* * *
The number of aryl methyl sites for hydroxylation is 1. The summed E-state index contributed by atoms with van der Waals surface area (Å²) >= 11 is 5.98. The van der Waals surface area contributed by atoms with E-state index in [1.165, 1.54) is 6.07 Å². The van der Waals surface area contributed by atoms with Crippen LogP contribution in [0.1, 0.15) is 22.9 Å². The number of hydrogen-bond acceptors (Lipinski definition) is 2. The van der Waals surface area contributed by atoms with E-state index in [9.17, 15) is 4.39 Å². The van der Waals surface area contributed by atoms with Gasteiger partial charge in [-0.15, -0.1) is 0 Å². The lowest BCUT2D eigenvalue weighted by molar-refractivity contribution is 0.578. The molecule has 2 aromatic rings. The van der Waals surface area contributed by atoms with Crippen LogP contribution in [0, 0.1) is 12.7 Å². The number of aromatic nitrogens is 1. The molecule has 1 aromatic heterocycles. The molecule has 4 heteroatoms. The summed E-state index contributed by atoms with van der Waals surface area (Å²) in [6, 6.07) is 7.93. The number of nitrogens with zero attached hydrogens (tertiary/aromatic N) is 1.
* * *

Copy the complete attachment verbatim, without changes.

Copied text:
The number of aryl methyl sites for hydroxylation is 1. The summed E-state index contributed by atoms with van der Waals surface area (Å²) >= 11 is 5.98. The van der Waals surface area contributed by atoms with E-state index in [1.165, 1.54) is 6.07 Å². The van der Waals surface area contributed by atoms with Crippen LogP contribution in [0.1, 0.15) is 22.9 Å². The number of hydrogen-bond acceptors (Lipinski definition) is 2. The van der Waals surface area contributed by atoms with E-state index in [9.17, 15) is 4.39 Å². The van der Waals surface area contributed by atoms with Gasteiger partial charge in [-0.15, -0.1) is 0 Å². The lowest BCUT2D eigenvalue weighted by molar-refractivity contribution is 0.578. The molecule has 2 aromatic rings. The van der Waals surface area contributed by atoms with Crippen LogP contribution in [0, 0.1) is 12.7 Å². The number of aromatic nitrogens is 1. The molecule has 1 aromatic heterocycles. The molecule has 4 heteroatoms. The summed E-state index contributed by atoms with van der Waals surface area (Å²) in [6, 6.07) is 7.93. The number of nitrogens with zero attached hydrogens (tertiary/aromatic N) is 1.